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L02-notes - Computer Architecture Margot Gerritsen Shela...

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Computer Architecture Margot Gerritsen Shela Aboud Emmet Caulfield January 5, 2010 1
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Outline Outline Computers represent everything in binary , so we’ll review number systems before we talk about computer architecture. Contents 1 Number Systems and Representations 1 1.1 Bases . . . . . . . . . . . . . . . . . . . . . . . . . . . . . . . . . 1 1.2 Representations . . . . . . . . . . . . . . . . . . . . . . . . . . . . 2 2 Machine Architecture 4 There are many different kinds of computer systems from largely invisible em- bedded systems in microwave ovens and cars, through devices we don’t usually think of as computers per se , but would immediately know are (to a large degree at least), like iPods and cellphones, to the “real” (general-purpose) computers like servers, desktops, and notebooks that we think of as “computers” proper. For our current purpose, we adopt a fairly narrow meaning of “computer” to mean a computer like a Mac or a PC. But before we can understand the basic architecture of the computer, we have to have a little background information about how computers represent data. As you probably already know, computers store information in “ones and zeros” — in binary . 1 Number Systems and Representations You probably know that computers are essentially devices that manipulate num- bers extremely quickly and have heard of computers being “32-bit” or “64-bit”, which is the number of bits — binary digits — in the microprocessor’s registers (a kind of scratchpad within the microprocessor where a number can be manip- ulated). Historically, the first microprocessor (the Intel 4004) was 4-bit, later microprocessors were 8-bit, 16-bit, and 32-bit. Modern processors are 32-bit or 64-bit, but even now 8-bit microprocessors are still used in embedded systems like dishwashers and microwave ovens. 1.1 Bases In binary, the weights of positions, rather than being units, tens, hundreds,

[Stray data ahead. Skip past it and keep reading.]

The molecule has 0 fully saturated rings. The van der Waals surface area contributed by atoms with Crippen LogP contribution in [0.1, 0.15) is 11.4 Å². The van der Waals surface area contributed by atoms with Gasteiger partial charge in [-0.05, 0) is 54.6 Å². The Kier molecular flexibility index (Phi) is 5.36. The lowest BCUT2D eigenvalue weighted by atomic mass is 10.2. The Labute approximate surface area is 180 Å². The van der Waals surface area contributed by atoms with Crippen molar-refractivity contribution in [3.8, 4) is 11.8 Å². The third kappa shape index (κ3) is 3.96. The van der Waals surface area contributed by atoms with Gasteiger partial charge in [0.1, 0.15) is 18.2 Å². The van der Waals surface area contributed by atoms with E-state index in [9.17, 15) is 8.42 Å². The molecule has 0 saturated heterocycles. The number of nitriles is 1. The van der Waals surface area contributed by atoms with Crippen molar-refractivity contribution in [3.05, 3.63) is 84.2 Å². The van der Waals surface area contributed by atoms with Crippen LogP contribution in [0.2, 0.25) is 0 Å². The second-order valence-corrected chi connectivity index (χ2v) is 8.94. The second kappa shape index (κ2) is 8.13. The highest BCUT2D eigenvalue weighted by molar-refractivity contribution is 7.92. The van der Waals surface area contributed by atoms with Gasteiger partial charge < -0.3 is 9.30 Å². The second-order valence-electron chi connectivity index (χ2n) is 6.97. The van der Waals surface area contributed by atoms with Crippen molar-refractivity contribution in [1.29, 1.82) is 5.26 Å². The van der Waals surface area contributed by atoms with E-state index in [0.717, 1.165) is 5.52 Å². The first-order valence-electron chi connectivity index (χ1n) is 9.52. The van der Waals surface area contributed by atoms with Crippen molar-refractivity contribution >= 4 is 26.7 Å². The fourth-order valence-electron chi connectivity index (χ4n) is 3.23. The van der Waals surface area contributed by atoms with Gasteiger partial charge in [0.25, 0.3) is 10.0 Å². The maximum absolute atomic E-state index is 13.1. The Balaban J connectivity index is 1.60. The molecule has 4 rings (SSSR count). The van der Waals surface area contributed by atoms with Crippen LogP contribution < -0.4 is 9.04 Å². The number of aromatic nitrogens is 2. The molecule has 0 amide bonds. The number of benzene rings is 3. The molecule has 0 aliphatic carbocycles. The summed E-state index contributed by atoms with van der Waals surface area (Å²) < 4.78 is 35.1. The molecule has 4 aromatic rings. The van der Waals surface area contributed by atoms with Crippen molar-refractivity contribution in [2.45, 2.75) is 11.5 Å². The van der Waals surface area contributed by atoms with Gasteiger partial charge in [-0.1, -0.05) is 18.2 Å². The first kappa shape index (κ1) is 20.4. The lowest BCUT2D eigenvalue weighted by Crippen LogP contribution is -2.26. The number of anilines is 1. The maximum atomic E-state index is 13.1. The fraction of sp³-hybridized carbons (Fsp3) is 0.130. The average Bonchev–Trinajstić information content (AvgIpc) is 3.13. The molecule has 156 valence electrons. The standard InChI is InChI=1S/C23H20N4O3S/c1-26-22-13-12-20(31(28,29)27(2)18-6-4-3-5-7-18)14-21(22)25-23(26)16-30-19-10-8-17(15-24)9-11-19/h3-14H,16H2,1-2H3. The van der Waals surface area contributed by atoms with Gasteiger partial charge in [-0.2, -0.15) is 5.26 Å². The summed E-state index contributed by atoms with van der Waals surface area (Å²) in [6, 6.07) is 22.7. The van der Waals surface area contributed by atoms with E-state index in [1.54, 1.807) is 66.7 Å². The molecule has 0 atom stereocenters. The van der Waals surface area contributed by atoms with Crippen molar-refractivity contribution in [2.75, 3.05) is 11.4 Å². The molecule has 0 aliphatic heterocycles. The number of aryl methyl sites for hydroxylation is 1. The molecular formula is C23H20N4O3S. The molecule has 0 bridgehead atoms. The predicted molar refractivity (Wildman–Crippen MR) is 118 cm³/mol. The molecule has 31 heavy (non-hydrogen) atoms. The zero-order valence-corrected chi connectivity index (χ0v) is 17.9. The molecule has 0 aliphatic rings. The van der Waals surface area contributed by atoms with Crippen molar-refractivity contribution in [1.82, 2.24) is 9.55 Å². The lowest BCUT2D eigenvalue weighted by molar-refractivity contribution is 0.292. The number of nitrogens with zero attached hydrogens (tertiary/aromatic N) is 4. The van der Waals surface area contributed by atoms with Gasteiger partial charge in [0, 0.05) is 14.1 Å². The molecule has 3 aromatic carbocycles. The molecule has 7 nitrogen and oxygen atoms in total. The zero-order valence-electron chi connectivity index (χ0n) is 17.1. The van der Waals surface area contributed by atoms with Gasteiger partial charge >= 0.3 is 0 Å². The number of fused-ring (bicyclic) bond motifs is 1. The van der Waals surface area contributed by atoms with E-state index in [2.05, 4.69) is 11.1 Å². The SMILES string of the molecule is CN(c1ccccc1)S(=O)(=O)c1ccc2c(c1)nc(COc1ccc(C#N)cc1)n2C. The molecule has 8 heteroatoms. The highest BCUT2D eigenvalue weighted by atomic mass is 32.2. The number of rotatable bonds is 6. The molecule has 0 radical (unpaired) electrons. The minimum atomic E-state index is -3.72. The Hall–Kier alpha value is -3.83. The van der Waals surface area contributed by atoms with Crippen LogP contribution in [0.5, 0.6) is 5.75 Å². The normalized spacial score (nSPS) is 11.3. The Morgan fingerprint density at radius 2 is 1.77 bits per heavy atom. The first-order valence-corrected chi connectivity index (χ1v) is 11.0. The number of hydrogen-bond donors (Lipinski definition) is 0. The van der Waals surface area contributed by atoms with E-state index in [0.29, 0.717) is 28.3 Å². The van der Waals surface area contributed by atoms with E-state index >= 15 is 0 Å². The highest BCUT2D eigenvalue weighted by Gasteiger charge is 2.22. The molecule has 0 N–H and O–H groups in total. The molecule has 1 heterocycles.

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Number Systems & Computer Architecture Outline Number Systems and Representa- tions Bases Representations Machine Architecture Number Systems & Representations Number systems — base- n , binary, octal, hexadecimal Representation of integer, negative, and fractional numbers Motivate the notion of type Figure 1: Number Systems and Representations thousands, . . . , are instead units, twos, fours, eights, sixteens, etc. It should be obvious that any integer that can be represented in one number system can be represented in another. For real numbers, the only difference is that numbers that recur after the decimal point typically don’t in other number systems – consider 1 3 in bases 10 and 3 — (0 . 333 . . . 10 = 0 . 1 3 ). In a computer, the number of values that can be represented in a memory region or a register is dependent on the number of bits — in a nybble (4 bits) 16 distinct values can be represented; in a byte (8 bits), 256; in 16 bits (two bytes), 65536, etc. 1.2 Representations We need to be able to represent negative numbers and fractional numbers in binary too, so the question arises, how is that done?
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